Medicaid

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What is Medicaid and how does it differ from Medicare?

Medicaid is a joint insurance program between the federal government and states for low-income people of all ages. Whereas Medicare is for elderly people, Medicaid is available to low-income children and adults. Medicaid programs vary by state and have different restrictions.

TIP: Individual state agencies and the Health Care Financing Administration (HCFA) oversee the program. Contact your state agency to see if you qualify.

Who is eligible for Medicaid?

Medicaid is generally for people that are determined to be low-income, have a disability and are eligible for federal aid. In some states, you are automatically eligible for Medicaid if you receive Supplemental Security Income (SSI).

CAUTION: The eligibility requirements differ in each state. Contact your state’s program to see if you qualify.

How much will Medicaid cost?

Depending on your state’s rules, you may have to pay a small deductible or copayment. But Medicaid beneficiaries who are hospital or nursing home patients and are expected to contribute most of their income to institutional care are exempted from this requirement. And you do not have to pay a copayment for emergency services.

Can I make a salary and still get Medicaid?

Because Medicaid is directed toward low-income citizens as opposed to just the elderly, income is a factor to consider. Generally, if you receive SSI, you will be eligible to receive Medicaid benefits. Medicaid categorizes resources as either countable or noncountable; it uses countable assets to determine eligibility. These assets include those that can be converted to cash, such as bank accounts, retirement benefits and property. Noncountable assets do not affect eligibility and include such assets as your home, one car, personal belongings and household furnishings and appliances.

A friend says I have too much money in assets to be eligible for Medicaid and that I should sell some off to qualify. Can I do this?

No. Medicaid has strict rules about transferring your assets to be eligible for the program. State programs vary, but generally, any transfers made for up to 60 months (5 years) before you apply for Medicaid may be considered assets for eligibility purposes. Before trying to sell any of your assets, check to see what your state’s transfer limit is.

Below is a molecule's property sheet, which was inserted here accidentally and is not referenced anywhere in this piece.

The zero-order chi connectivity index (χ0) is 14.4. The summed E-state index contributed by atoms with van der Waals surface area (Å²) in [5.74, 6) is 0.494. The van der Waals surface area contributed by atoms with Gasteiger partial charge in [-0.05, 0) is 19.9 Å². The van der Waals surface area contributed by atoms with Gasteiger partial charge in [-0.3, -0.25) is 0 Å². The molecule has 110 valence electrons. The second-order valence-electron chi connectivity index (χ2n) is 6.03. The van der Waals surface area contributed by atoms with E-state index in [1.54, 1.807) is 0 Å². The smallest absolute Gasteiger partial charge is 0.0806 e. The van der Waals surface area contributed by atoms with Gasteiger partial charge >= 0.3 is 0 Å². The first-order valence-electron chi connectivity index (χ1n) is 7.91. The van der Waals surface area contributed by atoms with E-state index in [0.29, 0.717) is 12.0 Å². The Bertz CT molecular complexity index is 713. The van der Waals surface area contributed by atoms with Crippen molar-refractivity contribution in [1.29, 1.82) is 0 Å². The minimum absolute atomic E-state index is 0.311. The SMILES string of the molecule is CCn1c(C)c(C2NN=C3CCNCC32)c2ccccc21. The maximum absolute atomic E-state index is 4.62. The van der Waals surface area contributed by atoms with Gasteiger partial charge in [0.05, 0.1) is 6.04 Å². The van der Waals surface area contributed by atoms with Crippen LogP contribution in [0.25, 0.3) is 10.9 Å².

Someone told me I can still apply for Medicaid even though my income exceeds the limit, but I will have to "spend down" some of my assets. What does this mean?

A "spend-down" is like an insurance deductible. If your income or assets are above the Medicaid limit, you will have to incur bills in the amount of your spend-down to be eligible. You will receive a Medicaid card after you prove your spend-down.

EXAMPLE: Joe has $1,000 in assets over the Medicaid limit. Once Joe spends $1,000 on medical bills and submits copies to his local Medicaid office, Medicaid will provide Joe with a Medicaid card.

What requirements are there for getting Medicaid?

Medicaid is offered to several categories of people, included the aged. As mentioned above, you must also meet your state’s income and asset limits to be eligible. Medicaid also requires that you be a United States citizen and a resident of the state in which you apply. Some legal immigrants may also qualify.

How do I apply for Medicaid?

You can apply for Medicaid at your local social services office. Look in the government pages of your phone book. If you cannot find it, call your local Social Security office, and they can direct you to the closest Medicaid office. Or visit www.cms.hhs.gov/medicaid/statemap.asp to locate your state’s program.

What does Medicaid pay for?

Medicaid requires all states to provide some basic medical services. After these basics, the states can offer—or not offer—services of their choosing. Required medical services include inpatient and outpatient hospital services, physicians’ services, some home health care services and nursing home services in Medicaid-approved facilities.